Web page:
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11/22/2018 10:43:00 AM
Clean-up plan for East Chicago's contaminated DuPont site finalized

Craig Lyons, Post-Tribune

The U.S. Environmental Protection Agency is finalizing an order for cleaning up contaminated material at a former DuPont facility in East Chicago.

Jennifer Dodds, an EPA project manager, said the EPA has gotten a signed corrective measures implementation action with the parties held responsible for contamination and now will start planning the clean-up.

“As of yesterday, all parties involved have signed the order and it has been filed,” Dodds said Nov. 17.

The parties will have 90 days to submit a work plan for the clean-up, which the EPA will then review and modify if necessary, she said, adding work may start next year.

The focus at the 440-acre former DuPont facility, at 5215 Kennedy Ave., will be on removing contaminated material from a solid waste landfill, open or filled land and other industrial property at the site, and treating groundwater. Arsenic, lead, zinc and cadmium are the contaminants, the EPA said.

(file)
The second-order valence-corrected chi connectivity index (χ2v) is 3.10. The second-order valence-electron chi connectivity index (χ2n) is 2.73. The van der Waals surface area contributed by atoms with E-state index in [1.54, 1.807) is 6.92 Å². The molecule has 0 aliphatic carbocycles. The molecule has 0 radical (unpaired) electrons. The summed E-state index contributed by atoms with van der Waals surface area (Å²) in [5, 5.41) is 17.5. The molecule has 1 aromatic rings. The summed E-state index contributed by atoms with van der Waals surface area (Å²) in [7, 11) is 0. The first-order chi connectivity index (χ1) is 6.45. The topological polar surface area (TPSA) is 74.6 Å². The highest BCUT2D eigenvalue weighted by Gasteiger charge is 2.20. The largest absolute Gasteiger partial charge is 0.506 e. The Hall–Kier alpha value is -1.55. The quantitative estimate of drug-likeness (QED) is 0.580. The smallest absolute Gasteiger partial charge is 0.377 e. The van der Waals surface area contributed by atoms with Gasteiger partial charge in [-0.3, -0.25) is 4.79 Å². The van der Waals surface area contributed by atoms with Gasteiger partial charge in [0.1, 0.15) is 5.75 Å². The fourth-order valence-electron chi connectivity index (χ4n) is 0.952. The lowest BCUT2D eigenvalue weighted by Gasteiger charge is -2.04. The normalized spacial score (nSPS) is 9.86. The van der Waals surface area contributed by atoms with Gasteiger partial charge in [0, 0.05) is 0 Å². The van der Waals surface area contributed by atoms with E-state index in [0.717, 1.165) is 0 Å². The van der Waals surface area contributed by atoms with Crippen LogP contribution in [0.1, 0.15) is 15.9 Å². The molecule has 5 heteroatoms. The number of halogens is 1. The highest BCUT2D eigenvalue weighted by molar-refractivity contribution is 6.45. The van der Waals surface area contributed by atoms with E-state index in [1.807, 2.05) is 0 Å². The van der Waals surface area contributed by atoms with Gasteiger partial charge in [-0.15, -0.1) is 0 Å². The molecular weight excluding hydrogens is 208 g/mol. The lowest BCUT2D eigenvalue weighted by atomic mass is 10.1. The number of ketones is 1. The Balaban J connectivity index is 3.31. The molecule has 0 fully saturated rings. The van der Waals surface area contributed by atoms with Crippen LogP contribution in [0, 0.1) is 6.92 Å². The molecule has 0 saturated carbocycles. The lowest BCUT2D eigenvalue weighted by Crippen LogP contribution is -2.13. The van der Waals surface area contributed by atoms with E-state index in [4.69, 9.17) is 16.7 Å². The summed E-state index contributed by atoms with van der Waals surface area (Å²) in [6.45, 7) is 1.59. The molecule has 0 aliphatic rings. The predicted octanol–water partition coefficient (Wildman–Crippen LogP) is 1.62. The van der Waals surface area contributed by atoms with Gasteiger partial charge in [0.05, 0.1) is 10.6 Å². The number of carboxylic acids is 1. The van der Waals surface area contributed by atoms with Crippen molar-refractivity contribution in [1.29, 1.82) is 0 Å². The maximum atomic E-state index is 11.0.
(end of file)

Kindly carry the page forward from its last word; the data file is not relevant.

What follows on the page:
Some 61,000 cubic yards of contaminated soil must be removed, groundwater will be treated and steps taken to prevent it from leaving the site, and fencing will be installed, according to a press release, which also said there will be compliance with industrial zoning requirements and health and safety rules for digging and financial assurances from the site owner.

The clean-up will be aimed at 55 acres for redevelopment; 50 acres that was a former solid waste landfill; and a 30-acre leased area, according to the EPA.

During a March public hearing, Greg Townsend, business development director for Chemours, which owns the former DuPont property, said the company plans to do everything required to clean the site and ready it for redevelopment.

Dodds said the EPA was notified that Chemours transferred the title for the property to East Chicago Gateway Partners, a redevelopment firm.

Throughout the process to develop a clean-up plan, residents and community advocates have raised concerns about contaminated groundwater leaking into residential neighborhoods. The EPA has said any groundwater issues are being handled under the Superfund program and not the Resource Conservation and Recovery Act program.

Mary Fulghum, an EPA attorney, said the final plan did address residents’ concerns by noting that if Superfund was unable to do that work, it would fall under RCRA.

“We still have RCRA authorities to address groundwater,” she said.

Related Stories:
• EPA to install 14 wells throughout U.S.S. Lead Superfund site in East Chicago

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